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The fat woman who says she is my daughter is back again. This time she is burning the pungent stuff that makes my eyes water. Peace, oh blessed peace, where have you gone? My lovely dream of home, gone, and sticks and wheels, an unholy procession of walking wounded. Sticks and stones will break my bones but words will always hurt me. The woman in white who shouts into my face with a breath that is minty tobacco as I wake again to this. I’m stiff from sitting. She is ranting away while I watch condensation trickle into the lip of the sill, catching fragments of it, but the other voices are still there. Banging and clattering in the hall, at the door. They talk about me as if I were not back from the dream, not here at all. Why won’t someone feed that dog who whines at my feet? Whose baby lies smirking on the bed? It has been grinning at me with its big teeth and black ears for hours now. When I try to talk the words won’t come. They are pulling me now, pulling me up from the warm darkness and the memories.


Nancy D is below, swinging on the gate. Oh, you’d a good innings all right. Break yourselves but don’t break the furniture. Hit her again, Brud, she’s no relation. Black Mick from the hill. She had a baby beyond in England and gave it away. When I was small, I stole silver coins from the Gourmet Boila jar in the kitchen press and spent it on chocolate and suffered agonies on the stairs while my father balanced the books. Who burst your ball? Rise and shine. Them are they. What else all. Je suis, tu est … I am being lifted into a chair. Bless me father, for I have sinned. Oh Angel of God, my guardian dear. I promised not to tell. I’m like the wreck of the Hesperus without a screed of makeup on. Bella won it and Bella will keep it. Not at all. Heck the beds. Getting in the window coming late from the last dance in Tullow. Goodnight, Dick. Whisht Nellie, excuse me, May. Tom standing at the door in his pyjamas wagging his finger across the smoke-filled room.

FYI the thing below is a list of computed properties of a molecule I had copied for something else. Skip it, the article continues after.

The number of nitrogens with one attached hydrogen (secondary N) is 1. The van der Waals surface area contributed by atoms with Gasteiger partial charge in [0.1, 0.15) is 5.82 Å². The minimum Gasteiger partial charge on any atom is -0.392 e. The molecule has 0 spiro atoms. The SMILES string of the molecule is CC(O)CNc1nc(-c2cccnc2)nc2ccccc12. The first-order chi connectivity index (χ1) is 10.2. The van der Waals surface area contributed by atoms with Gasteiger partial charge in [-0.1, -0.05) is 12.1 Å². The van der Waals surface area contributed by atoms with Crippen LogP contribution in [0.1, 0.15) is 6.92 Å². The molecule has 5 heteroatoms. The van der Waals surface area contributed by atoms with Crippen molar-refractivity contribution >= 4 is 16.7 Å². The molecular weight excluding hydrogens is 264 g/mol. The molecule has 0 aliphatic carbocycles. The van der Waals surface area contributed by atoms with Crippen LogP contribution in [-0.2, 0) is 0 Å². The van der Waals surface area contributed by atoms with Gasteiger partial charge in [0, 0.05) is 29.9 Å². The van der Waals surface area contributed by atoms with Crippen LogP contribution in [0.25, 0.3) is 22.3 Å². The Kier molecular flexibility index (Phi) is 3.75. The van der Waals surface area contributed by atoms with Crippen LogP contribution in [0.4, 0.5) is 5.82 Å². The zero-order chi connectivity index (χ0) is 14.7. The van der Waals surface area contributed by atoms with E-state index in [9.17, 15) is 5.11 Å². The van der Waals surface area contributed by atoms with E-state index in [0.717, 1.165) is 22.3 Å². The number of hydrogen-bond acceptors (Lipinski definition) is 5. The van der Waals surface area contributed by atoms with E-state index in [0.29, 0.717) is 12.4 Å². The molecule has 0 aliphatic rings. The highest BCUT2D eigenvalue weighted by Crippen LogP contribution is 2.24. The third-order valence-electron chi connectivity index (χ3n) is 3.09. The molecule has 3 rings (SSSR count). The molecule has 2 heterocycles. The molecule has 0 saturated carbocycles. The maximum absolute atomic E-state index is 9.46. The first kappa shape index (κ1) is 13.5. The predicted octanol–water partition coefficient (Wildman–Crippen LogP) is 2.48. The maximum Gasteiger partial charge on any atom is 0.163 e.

There are people sitting like crows on a washing line opposite me. They laugh and talk, and when I grow tired of watching the mouths move, I shut them out to go back down. The apple of my father’s eye, the white-headed girl. I’m apprenticed to the Miss Goffs, with a mouthful of pins and yards of poplin and silk and gingham. The make and model competition. Article 42. Fancy dress ball and a turkey at the pongo in the CYMS. That other heifer got herself into trouble and not a word for fifty years. Followed Key Hole Kate to town to get away. Table tennis and Bernie Byrne with a smell of sweat that would knock you down. Madelaine Le Strange. The Happy Ring House on the eighth of December with Tom sulking because I stole into the cinema to show my ring to the girls before his Mother saw it. “No Stir Yet” in the window of the small flat to placate the questioners. Dropping the big-eyed baby, slippery with suds on the bathroom floor. The midwife’s admonishments during the screaming dry birth of a son … The old man in the bed rubbing his feces in his hands, banging on the pipe with the brass tip of his stick.